Just like dogs, Vitamin E is essential for your cat’s optimal health. Vitamin E can provide great benefits to your cat’s skin and can be used to treat mites, eczema, and flea allergy dermatitis.
In addition to those external benefits, Vitamin E protects cells from oxidative damage that can harm cell membranes, damage cardiovascular health, impair vision, and damage neurological function and fertility.
“Due to the nature of the diets typically consumed by cats, they are more susceptible than dogs to Vitamin E deficiency. Cats fed all fish diets, which are naturally low in Vitamin E, can develop a syndrome called ‘Yellow Fat Disease’ because Vitamin E is essential for normal fat metabolism,” Lindsay states.
The Animal Feed Labeling Guide produced by The Association of American Feed Control Officials (AAFCO) recommends adult cat food provides 30 International Units (IUs) of Vitamin E per kilogram of food.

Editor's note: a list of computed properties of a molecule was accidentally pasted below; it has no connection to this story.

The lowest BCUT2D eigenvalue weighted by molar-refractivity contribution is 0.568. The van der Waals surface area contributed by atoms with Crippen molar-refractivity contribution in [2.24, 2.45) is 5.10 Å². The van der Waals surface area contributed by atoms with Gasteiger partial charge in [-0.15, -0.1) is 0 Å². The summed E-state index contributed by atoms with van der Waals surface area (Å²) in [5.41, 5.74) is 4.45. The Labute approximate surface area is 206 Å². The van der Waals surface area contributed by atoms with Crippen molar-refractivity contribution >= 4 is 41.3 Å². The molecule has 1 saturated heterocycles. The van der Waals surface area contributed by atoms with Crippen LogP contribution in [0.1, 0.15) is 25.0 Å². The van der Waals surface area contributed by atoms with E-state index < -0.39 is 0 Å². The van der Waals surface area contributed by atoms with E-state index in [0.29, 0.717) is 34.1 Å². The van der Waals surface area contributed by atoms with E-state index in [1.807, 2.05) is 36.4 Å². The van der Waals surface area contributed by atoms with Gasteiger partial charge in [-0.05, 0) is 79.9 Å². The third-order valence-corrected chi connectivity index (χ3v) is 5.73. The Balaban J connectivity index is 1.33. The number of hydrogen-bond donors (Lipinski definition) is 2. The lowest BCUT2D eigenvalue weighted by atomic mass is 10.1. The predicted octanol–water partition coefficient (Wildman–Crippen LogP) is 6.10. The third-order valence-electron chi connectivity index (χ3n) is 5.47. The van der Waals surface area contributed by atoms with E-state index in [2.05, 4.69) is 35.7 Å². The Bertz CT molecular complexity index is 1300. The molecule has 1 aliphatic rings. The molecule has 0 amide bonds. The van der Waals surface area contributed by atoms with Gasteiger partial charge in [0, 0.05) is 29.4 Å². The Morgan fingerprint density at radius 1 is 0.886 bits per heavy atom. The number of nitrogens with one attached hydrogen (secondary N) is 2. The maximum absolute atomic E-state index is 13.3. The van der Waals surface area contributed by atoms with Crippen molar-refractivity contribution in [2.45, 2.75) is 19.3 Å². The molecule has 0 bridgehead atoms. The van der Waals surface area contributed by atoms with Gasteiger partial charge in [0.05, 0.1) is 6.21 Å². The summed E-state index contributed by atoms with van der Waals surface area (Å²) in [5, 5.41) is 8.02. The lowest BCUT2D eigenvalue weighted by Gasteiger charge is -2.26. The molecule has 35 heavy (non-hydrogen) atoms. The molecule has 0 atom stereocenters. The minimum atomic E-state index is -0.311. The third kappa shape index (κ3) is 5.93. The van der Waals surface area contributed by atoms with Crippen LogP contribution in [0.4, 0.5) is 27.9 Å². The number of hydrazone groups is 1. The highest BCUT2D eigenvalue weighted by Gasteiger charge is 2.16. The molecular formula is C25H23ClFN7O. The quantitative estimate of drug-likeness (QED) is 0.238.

Growing animals, like kittens, will require more Vitamin E. This is also true for lactating and pregnant animals. Other factors, like exercise, can also affect a cat’s Vitamin E needs.
“While Vitamin E supplements are something to be considered, depending upon your cat’s health and lifestyle, they should not be considered as a substitute for a complete and balanced diet containing all of the nutrients needed to thrive. Vitamin E is important to cats as they are carnivores, and plants are a much better source of Vitamin E compared to meats,” Lindsay says. “Check with your veterinarian for the best way to feed Vitamin E to your cat.”
Top 3 Ways to Give Your Cat or Dog Vitamin E
1. Orally, as a dietary supplement
2. In oils and shampoos
3. In their daily diet, i.e. In the ingredient list of quality canned, semi-moist, and dry foods.
Synthetic Vitamin E oil will start with the letters di; i.e. di-alpha-to. You can tell that oil is non-synthetic, or all-natural if it starts with the letter d, i.e. d-alpha-to.